I was reflecting on the best culinary experiences of my life and this place is seared into my memory as #1. It may not be as relevant for today's consumer, but there are plenty of reviews on here that are.
The atmosphere was wonderful. High ceilings, the buzz of conversation, and the dimly lit room made the evening perfect. A minor celebrity sighting was kind of nice (though the Manhattanites at the table were used to it).
We decided as a table to go for the chef's selection, a 7-course dinner of small plates. It came recommended, and I would forward that recommendation on. Each course was spot on. They even threw in an extra course as lagniappe. A nice soup with a little bit of fish; a tiny roll of sushi with a piece of gold; it just didn't stop.
And neither did the sake. Although I'm a mere sake dabbler I enjoyed introducing the table to something other than hot Geikkekan poured out of the machine. Round after round, I think the sake bill was 3x the dinner bill.
The prix fixe menu didn't have a set price, it was "Market". When course number 3 came out with gold (Au) on it, with me just out of school and buying for the table, I thought "This isn't good." Even eating gold, the charge was completely reasonable. An unforgettable meal with your sister and friends, though, is priceless.
An overall amazing experience that I would highly recommend.
Susan Spicer's restaurant is in my top 3 in my hometown of New Orleans. Exquisite cuisine, with a good balance of different nouveau American/French dishes. The atmosphere and service is top notch. Many memorable experienes here...a relative (who has lived in NYC/SanFran) said this was the best dining he's ever had.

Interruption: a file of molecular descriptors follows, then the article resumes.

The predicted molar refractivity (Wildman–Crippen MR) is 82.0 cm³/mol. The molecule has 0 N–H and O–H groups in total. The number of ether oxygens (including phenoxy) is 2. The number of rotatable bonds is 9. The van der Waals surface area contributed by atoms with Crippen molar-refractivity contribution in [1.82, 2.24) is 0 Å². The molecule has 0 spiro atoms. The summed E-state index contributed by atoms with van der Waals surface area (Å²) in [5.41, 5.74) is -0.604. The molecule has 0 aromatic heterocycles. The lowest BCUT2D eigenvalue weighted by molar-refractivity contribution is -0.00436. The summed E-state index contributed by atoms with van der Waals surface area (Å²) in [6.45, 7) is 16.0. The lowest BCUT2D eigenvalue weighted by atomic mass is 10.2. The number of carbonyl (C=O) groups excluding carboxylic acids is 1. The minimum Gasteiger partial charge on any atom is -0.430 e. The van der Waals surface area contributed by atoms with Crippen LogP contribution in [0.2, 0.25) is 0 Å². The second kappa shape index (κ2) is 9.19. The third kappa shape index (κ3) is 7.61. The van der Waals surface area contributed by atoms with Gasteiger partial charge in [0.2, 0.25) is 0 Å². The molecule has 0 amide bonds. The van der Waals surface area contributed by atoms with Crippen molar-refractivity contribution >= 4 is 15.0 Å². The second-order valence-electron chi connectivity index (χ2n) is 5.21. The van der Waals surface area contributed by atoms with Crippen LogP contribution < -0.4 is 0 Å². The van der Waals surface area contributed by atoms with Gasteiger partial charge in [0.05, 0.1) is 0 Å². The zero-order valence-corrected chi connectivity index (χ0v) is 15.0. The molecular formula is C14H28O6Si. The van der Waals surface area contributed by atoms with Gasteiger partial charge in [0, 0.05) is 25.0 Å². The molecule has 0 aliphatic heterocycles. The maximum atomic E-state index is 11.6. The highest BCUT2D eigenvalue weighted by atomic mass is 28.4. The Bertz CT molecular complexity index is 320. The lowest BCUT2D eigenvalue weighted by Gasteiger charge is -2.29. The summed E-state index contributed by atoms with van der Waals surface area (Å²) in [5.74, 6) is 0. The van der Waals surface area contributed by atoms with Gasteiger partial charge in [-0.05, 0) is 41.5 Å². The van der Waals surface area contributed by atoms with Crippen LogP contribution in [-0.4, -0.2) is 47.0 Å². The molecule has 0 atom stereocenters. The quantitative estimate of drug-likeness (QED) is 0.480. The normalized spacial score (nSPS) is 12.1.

The things that stick out in my mind as the most memorable are the diced sweetbreads/potato/beet/mushroom appetizer (yum yum) and the scallops. There is a PBJ-Duck sandwich for lunch that's worth getting, too.
Biggest con is that the menu hasn't changed much over time. As a regular, I am forced to go elsewhere for something new and fresh.
I remember coming here as a little girl on school field trips. Back in the day it was a run-down town which had its guts ripped out when one of the largest copper mines in the Western Hemisphere shut down.
We would visit on school field trips from Tucson, the lot of us spilling out of yellow school buses. With much excitement, we would go deep into the recesses of the earth into the old tunnel systems of the underground mine. Of course, this was replaced by strip mining and then by Chile.
I think this sparked my interest in the subterranean world which continues to this day with my study of the Houston tunnel system and it's inhabitants.
Fast forward many years, and Bisbee, as a monument to the failures of industrialism, has reinvented itself as an artsy-hipster community with many local artists and boutique shops. (I would add, though, that there are a number of locals who used to work the mines--probably for good money--who now run tours--for probably not so good money.)